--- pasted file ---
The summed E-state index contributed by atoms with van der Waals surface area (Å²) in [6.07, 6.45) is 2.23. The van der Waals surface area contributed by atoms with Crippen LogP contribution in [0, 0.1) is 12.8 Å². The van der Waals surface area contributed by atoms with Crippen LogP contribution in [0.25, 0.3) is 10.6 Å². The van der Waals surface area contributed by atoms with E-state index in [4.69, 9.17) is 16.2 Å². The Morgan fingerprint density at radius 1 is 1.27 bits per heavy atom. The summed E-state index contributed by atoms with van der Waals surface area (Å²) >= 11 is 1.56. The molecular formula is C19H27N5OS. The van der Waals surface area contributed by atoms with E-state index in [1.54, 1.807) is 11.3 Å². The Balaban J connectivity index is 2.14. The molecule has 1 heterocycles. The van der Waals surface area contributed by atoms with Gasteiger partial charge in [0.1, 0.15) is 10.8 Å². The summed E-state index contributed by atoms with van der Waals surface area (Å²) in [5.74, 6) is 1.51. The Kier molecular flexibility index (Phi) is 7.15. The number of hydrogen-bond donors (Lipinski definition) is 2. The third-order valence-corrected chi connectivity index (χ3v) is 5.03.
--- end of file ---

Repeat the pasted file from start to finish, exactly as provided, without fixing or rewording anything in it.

The summed E-state index contributed by atoms with van der Waals surface area (Å²) in [6.07, 6.45) is 2.23. The van der Waals surface area contributed by atoms with Crippen LogP contribution in [0, 0.1) is 12.8 Å². The van der Waals surface area contributed by atoms with Crippen LogP contribution in [0.25, 0.3) is 10.6 Å². The van der Waals surface area contributed by atoms with E-state index in [4.69, 9.17) is 16.2 Å². The Morgan fingerprint density at radius 1 is 1.27 bits per heavy atom. The summed E-state index contributed by atoms with van der Waals surface area (Å²) >= 11 is 1.56. The molecular formula is C19H27N5OS. The van der Waals surface area contributed by atoms with E-state index in [1.54, 1.807) is 11.3 Å². The Balaban J connectivity index is 2.14. The molecule has 1 heterocycles. The van der Waals surface area contributed by atoms with Gasteiger partial charge in [0.1, 0.15) is 10.8 Å². The summed E-state index contributed by atoms with van der Waals surface area (Å²) in [5.74, 6) is 1.51. The Kier molecular flexibility index (Phi) is 7.15. The number of hydrogen-bond donors (Lipinski definition) is 2. The third-order valence-corrected chi connectivity index (χ3v) is 5.03.